It's "Try New Restaurant" Summer in our house.
When I say 'new', I mean restaurants that opened during the last two years - a period of time when we sort of stopped trying new places.
Mostly, that's due to the fact that we eat very well at home. But it also has to do with the bevy of new openings over the last two years being cut from the casual-chic model that mimic high-end food without ever touching the realm of surprise.
I also blame our third trip to Otom about two years ago, which was just abysmal. It felt like the chef walked out two weeks ago and nobody was steering the ship. And I ask nothing from a server, being one myself. I don't need/want unbridled enthusiasm. I only request that you present yourself as if it's marginally okay that we entered your world and did so to drop hundreds of dollars. That's all.
Mado hasn't helped the situation either. It's delicious food and we can pick the wine instead of someone imposing their current wine jag on us. On that. Yes, I get it. You think Zweigelt, sustainable Malbec and biodynamic Carménère have been criminally underappreciated in today's world. But the entire menu?
With Mado, Urban Belly, Indie Café and Semiramis as BYO options, the impulse to check out the place between high-end and BYO/good low-end just hasn't been there.
Which brings us to The Bristol, a place I've been infinitely curious about since before it even opened.
Food: A collection of small plates
Tarentaise - Aged cheddar
Duck Fat Fries
Chocolate Sabayon with homemade Nutter Butters with Lavazza Espresso
The good: Everything was tasty to one extent or another. This is good food. We were full and pretty happy (or happy enough) when we left.
But nothing...really...resonated. There wasn't much in the way of surprise - like a spectacular sauce or a wonderful side of jam or a ridiculous little crumble or something accompanying an item that made us rethink things. It's all very straight-forward. And a little safe.
I guess, in the final analysis, it seems like there were a few missed opportunities. Everything was salted properly (very well, actually) and nice attention was given to acid levels. But...
To be specific, the tonnato, while quite tasty with a little arugula, pecorino and a mayo with a hint of herb, but the tuna taste itself really didn't come through. The scotch olives tasted like great family get-together, deep-fried treats but never jumped out of that realm. The aioli with the duck fat fries, which were fine with a pleasant hit of lemon zest, was throat-stickingly thick.
I was somewhat excited about the bone marrow while being suspicious of the $12 price tag. Good bone marrow isn't so low in my brief dalliance with the gelatinous goodness. I'll say it again, after Lola's, no other bone marrow has a chance. This was bone-in and the marrow itself was borderline great. But the accompaniments just...weren't good. The shallot jam was flavorless and the parsley had an antiseptic quality to it. No sea salt or lemon, which seemed odd.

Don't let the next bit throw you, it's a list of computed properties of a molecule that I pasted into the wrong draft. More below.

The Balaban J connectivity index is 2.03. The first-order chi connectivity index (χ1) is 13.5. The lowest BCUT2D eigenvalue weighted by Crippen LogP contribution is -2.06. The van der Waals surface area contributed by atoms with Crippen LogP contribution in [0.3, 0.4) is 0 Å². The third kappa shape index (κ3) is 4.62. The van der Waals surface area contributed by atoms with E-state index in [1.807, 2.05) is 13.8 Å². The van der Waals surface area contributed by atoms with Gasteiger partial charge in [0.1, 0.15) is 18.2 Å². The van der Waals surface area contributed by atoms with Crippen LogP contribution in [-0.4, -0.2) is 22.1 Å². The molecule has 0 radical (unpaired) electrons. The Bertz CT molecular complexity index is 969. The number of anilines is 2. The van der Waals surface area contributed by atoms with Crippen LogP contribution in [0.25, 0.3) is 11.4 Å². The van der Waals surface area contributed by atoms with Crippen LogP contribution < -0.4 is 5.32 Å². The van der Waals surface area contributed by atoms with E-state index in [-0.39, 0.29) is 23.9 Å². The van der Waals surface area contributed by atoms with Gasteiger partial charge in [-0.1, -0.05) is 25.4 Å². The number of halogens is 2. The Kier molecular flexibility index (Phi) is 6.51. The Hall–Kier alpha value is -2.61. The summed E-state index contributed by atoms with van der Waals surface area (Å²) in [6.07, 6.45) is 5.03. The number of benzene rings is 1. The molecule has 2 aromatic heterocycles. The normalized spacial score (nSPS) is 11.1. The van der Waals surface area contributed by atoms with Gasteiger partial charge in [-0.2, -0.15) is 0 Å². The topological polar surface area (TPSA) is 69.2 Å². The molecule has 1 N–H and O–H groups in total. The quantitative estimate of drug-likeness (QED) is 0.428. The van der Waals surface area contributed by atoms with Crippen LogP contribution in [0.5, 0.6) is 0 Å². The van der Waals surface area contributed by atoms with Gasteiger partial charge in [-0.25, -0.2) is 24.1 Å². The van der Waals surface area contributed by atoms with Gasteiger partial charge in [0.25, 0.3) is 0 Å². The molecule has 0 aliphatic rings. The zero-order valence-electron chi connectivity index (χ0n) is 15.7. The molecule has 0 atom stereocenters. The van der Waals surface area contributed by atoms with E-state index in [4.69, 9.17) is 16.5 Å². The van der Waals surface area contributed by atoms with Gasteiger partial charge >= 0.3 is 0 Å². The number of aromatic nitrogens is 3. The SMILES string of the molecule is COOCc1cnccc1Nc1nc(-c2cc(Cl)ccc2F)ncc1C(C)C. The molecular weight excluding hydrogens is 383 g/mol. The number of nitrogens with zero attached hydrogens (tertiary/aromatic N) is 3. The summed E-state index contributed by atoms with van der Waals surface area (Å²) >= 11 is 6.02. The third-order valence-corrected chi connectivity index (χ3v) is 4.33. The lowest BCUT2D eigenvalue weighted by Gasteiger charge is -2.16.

The chocolate sabayon suffered from the heavy hand of egg yolks, not allowing any sort of original chocolate flavor to come to the fore, making us miss the chocolate bark and shortbread from Mado a bit.
A lot of criticisms, sure. This was good food, just not anything that jumped above the world of "Yeah...good...fine" at any turn. It was the Luol Deng, Mark Teahen or Ryan Theriot of restaurant experiences.
Wine: 2008 Josmeyer Pinot Blanc Mise du Printemps ($47) & Alcyone Tannat Dessert Wine ($12)
But the wine list is something to be lauded. Almost everything is under $60, if I recall correctly, and the variation is commendable. It had a good amount of wines we've had before but nothing is really easy to get around town and the mark-up sits at just under 2 1/2 times retail. At the price points, that's right and proper helped by the "just under" part. A nice nod to sustainable and biodynamic small producers without screaming "Look at how obscure we are!"
The 2008 Josmeyer Pinot Blanc is mostly citrus fruits backed by a nicely fat texture. Deft touch of acid and a finish that might have turned almost banana-like. Vacillated between being sleek and perky and offering a touch of oil and smoke with herbs. Light on its feet. A very nice wine that plays above most $47 wines at most restaurants. We were quite happy with it.
Tannat as a table wine is typically a very soft, black fruited and herbal adventure that's become the national grape of Uruguay. The dessert version here was simply delicious. Huge caramel on the nose that followed through on the palate with some vanilla bean and toast and a nicely honeyed texture that tailed off gracefully. Great stuff and clearly outplayed the sabayon it was supposed to play well with.
We had two cocktails to start: the Smoke Sicilian Manhattan and the Rustic Rose. Both, along with the rest of the cocktail list, made us convinced that the mixologist used to work at Otom, a place we had two great experiences before that ill-fated third trip. The cocktail menu was eerily similar and pretty wonderful.
Pairing: 85 The Pinot Blanc did its best given the wide variation
We didn't really give the wine a chance to pair well with the "spraying to all fields" food we ordered but it performed admirably enough. Oddly delicious with the pastrami, which we never would have guessed in a thousand years - something about the pepper bringing out a little oil and smoke in the wine. Terrible with the scotch olives, which was expected.
But overall, there wasn't much wincing going on at all. It adapted quite well. More Alsatian wine must be bought. They're just damn good.
I reserve judgment on a return trip to The Bristol. If I had to guess, with Mado a few blocks over, I'd rather go there any day. We originally were going to Avec and figured to give The Bristol a try. Some regrets there as well, I guess. So...probably not.
We just weren't jolted out of the process of "consuming nice enough food" by anything surprising.